You sure made this dish look wonderful; lots of interesting ingredients. great photos.
May 20, 2012 @ 11:33 am
With all those spices in that scrumptious dish I’m sure it tastes as good as it looks ! Voted for you few days ago , it’s okay to vote everyday ? hahahaha Anyway , good luck !
May 20, 2012 @ 1:41 pm
So glad I found you ! I am originally from Glasgow, Scotland, now living in the USA. Believe it or not, I sooo miss my Indian/exotic foods from home ! Scotland and especially Glasgow, has such diverse cultures and my student days were all geared around which Indian restaurant would we visit for lunch/dinner or after the pubs closed…haha. I now live in a small town on the Chesapeake Bay, where the nearest Indian restaurant is over 60 miles away. I did learn to cook basic Indian dishes when I was at home, but supplies are hard to come by where I now live…I’m guessing somewhere on the Internet would sell the spices. It warms my heart to see such beautifully photographed dishes, and I thank you for that ! I will now be following you, and I voted for your site in the Circle of Moms Award…good luck !
May 20, 2012 @ 8:49 pm
I love all the spices! Delicousness!
May 21, 2012 @ 7:43 am
super yummy chicken…..
May 21, 2012 @ 10:39 am
Such a helpful post, and the food looks amazing. I love the tips on adding the spices. I beleive in using the best quality and freshest spices that I can afford! 🙂
May 21, 2012 @ 2:01 pm
Voted! You deserve to win with your super yummy recipes! This curry looks divine. I wish I had a handle on my spices like you do 🙂
Spice up the Curry
May 21, 2012 @ 2:43 pm
this dish looks so delicious. nice recipe
May 21, 2012 @ 3:21 pm
Wow I can’t resist can I grab one from the pic? Looks so delicious 🙂
May 21, 2012 @ 3:25 pm
Really interesting post! Thanks for the lesson on dum and pukht – good to know. And the recipe looks spectacular. I love the spices you’ve used! Really good stuff – thanks.
May 21, 2012 @ 5:39 pm
Happy to vote for you again.
May 22, 2012 @ 2:49 am
Purabi, the beautiful thing about your dishes is that they’re not only ART, they’re meant to be shared. (I always picture a family sitting down to eat when I look at your photos!) I also like that the flavor is infused so thoroughly. Such care!
May 22, 2012 @ 4:04 am
First time here , happy to follow you .
Love the chicken curry!
Check out my blog in ur spare time
Marina@Picnic at Marina
May 22, 2012 @ 4:28 am
Your chicken curry looks very good!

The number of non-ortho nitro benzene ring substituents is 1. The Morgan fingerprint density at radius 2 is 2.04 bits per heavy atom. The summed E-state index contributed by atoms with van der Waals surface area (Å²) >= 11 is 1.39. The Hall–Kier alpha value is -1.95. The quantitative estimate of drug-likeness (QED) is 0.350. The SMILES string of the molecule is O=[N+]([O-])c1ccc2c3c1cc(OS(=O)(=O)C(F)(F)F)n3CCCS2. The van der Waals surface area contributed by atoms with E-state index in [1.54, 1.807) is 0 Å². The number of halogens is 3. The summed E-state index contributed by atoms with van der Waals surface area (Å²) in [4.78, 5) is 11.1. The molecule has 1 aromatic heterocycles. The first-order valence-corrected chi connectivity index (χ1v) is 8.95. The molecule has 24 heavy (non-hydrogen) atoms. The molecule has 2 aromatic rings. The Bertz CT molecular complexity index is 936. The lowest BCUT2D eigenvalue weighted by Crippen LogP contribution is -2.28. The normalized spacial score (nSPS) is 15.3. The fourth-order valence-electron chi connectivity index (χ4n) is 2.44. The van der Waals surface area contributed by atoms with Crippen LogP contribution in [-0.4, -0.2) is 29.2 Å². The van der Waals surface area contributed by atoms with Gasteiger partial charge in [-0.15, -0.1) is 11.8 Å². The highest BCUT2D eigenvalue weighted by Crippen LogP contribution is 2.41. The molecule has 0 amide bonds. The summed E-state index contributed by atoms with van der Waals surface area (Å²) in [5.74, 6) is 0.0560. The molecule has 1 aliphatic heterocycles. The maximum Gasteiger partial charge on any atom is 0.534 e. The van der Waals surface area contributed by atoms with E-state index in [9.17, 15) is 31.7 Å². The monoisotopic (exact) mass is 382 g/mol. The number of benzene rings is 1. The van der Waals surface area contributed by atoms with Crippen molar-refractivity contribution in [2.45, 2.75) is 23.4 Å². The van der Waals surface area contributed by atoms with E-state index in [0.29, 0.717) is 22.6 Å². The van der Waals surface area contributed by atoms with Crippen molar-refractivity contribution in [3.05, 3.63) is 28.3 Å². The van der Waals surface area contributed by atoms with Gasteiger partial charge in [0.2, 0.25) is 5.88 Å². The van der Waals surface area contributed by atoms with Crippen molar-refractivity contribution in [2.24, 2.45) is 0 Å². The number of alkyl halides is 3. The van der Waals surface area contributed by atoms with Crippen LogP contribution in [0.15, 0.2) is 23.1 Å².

Gene Pool Diva
May 22, 2012 @ 5:53 am
How could I not follow a woman who spins curry into gold. Between your blog and Anthony’s I’ll be well fed indeed. Thanks for visiting.
May 22, 2012 @ 10:25 am
Thank you so much for visiting my blog and for your lovely comment on marriage. This is my first time here as well and I’m totally thrilled to have met you. I am a new follower, I hope you’ll return the love as well.
Love this recipe tons, anything with curry makes my heart race.
Maureen @ Orgasmic Chef
May 22, 2012 @ 12:43 pm
I just want to dip something in that sauce and put it in my mouth. Looks delicious.
May 22, 2012 @ 1:12 pm
I am following now as I was distracted by my kids. Thanks for letting me know I didn’t hit the follow button.
Lawyer Loves Lunch
May 22, 2012 @ 4:03 pm
Love the gorgeous color! I also really appreciated the explanation and terms, I’m hopeful they will bump my curry making skills to the next level 🙂
May 22, 2012 @ 4:42 pm
Thanks for visiting my blog Purabhi!! Your dishes too are mouthwatering! Shall browse through your blog! 🙂
May 22, 2012 @ 7:22 pm
I love the way you have described the cooking process. The chicken looks mouth watering. Would love that for dinner tonight.
May 22, 2012 @ 7:40 pm
Amazing chicken curry! So packed with flavors and you make it seems sooo easy! I love chicken (with bone).
May 22, 2012 @ 10:08 pm
I have been voting for you sweetie! This dish looks fantastic! It’s leaving me hungry! Have a fantastic week!
May 23, 2012 @ 2:51 am
Hi Purabi, your chicken dish look extremely good. Love all the spices that you used in this recipe. Thanks for sharing, I love anything spicy.
Have a nice day.
May 23, 2012 @ 10:27 am
Hi Purabi, what you say about the spices is the most difficult side of the Indian cuisine. There are so many of tjem one can use, but their combination is not accidental as some of us foreigners think and reflects the cook’s imagination but also taste and experience. I love your chicken curry. It looks so good all I want to do is run and buy some chicken for tonight’s dinner.
May 23, 2012 @ 11:02 am
Love the detailed post with proper explanations and tips on how to saute the masala. Very informative since many people try to take shortcuts in the “bhuno” process :D.
I have already voted for you. Best of luck!
Following you from now on 😀
denise @ singapore shiok
May 23, 2012 @ 11:48 am
Hi Purabi, thanks for visiting my blog – I just wanted to let you know that I will be launching my giveaway on 25 May Singapore time, and I really look forward to seeing your name on the list of participants 🙂
I was reading down the list of ingredients for your murgh dum pukht and I have to say, the flavour must be incredible! Totally agree on using bone in chicken for the best flavour! Btw, I noticed you are participating in the Circle of Moms blog competition and I am going to vote for you because I think your recipes are amazing!
May 23, 2012 @ 11:56 am
Mouthwatering curry! Voted for you – good luck!
Only Fish Recipes
May 23, 2012 @ 2:01 pm
drooling over the pics dear 🙂 the chicken curry looks absolutely delicious !!!!!
lisa is cooking
May 23, 2012 @ 2:10 pm
I love the comparison of a cook to an artist. So true. And, what a delicious curry. There’s so much great flavor here!
May 23, 2012 @ 5:51 pm
Flavorful delicious preparation…
May 24, 2012 @ 5:31 am
Nice flavorful chicken curry!!
August 20, 2018 @ 6:55 am
Purabi, nice recipe. I tried it, but reduced total cooking time to 30 minutes (10 minutes plus 5 minutes plus 15 minutes), instead of 60 minutes (15 minutes plus 15 minutes plus 30 minutes). This was just right – more time would have resulted in over cooking and the flesh would have come off the bone.
Do you have a good recipe for Handi Teetar (partridge)?